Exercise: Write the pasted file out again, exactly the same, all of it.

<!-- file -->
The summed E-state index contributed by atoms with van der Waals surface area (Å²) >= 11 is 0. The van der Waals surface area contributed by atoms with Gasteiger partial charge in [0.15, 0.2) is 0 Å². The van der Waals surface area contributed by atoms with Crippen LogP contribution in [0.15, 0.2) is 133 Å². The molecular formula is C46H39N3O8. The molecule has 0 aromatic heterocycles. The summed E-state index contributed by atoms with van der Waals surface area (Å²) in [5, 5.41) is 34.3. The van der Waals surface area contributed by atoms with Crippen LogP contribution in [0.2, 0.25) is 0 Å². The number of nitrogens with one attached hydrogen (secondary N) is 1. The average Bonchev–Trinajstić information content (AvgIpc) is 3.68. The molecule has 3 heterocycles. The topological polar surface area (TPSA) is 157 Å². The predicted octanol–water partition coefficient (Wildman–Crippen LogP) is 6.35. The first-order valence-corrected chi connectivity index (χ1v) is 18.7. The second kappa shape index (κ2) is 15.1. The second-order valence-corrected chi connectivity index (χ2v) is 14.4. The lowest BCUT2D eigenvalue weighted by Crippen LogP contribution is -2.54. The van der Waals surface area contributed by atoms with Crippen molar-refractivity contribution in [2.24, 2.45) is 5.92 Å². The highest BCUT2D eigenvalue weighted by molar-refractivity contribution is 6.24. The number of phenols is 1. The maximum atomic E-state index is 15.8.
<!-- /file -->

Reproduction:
The summed E-state index contributed by atoms with van der Waals surface area (Å²) >= 11 is 0. The van der Waals surface area contributed by atoms with Gasteiger partial charge in [0.15, 0.2) is 0 Å². The van der Waals surface area contributed by atoms with Crippen LogP contribution in [0.15, 0.2) is 133 Å². The molecular formula is C46H39N3O8. The molecule has 0 aromatic heterocycles. The summed E-state index contributed by atoms with van der Waals surface area (Å²) in [5, 5.41) is 34.3. The van der Waals surface area contributed by atoms with Crippen LogP contribution in [0.2, 0.25) is 0 Å². The number of nitrogens with one attached hydrogen (secondary N) is 1. The average Bonchev–Trinajstić information content (AvgIpc) is 3.68. The molecule has 3 heterocycles. The topological polar surface area (TPSA) is 157 Å². The predicted octanol–water partition coefficient (Wildman–Crippen LogP) is 6.35. The first-order valence-corrected chi connectivity index (χ1v) is 18.7. The second kappa shape index (κ2) is 15.1. The second-order valence-corrected chi connectivity index (χ2v) is 14.4. The lowest BCUT2D eigenvalue weighted by Crippen LogP contribution is -2.54. The van der Waals surface area contributed by atoms with Crippen molar-refractivity contribution in [2.24, 2.45) is 5.92 Å². The highest BCUT2D eigenvalue weighted by molar-refractivity contribution is 6.24. The number of phenols is 1. The maximum atomic E-state index is 15.8.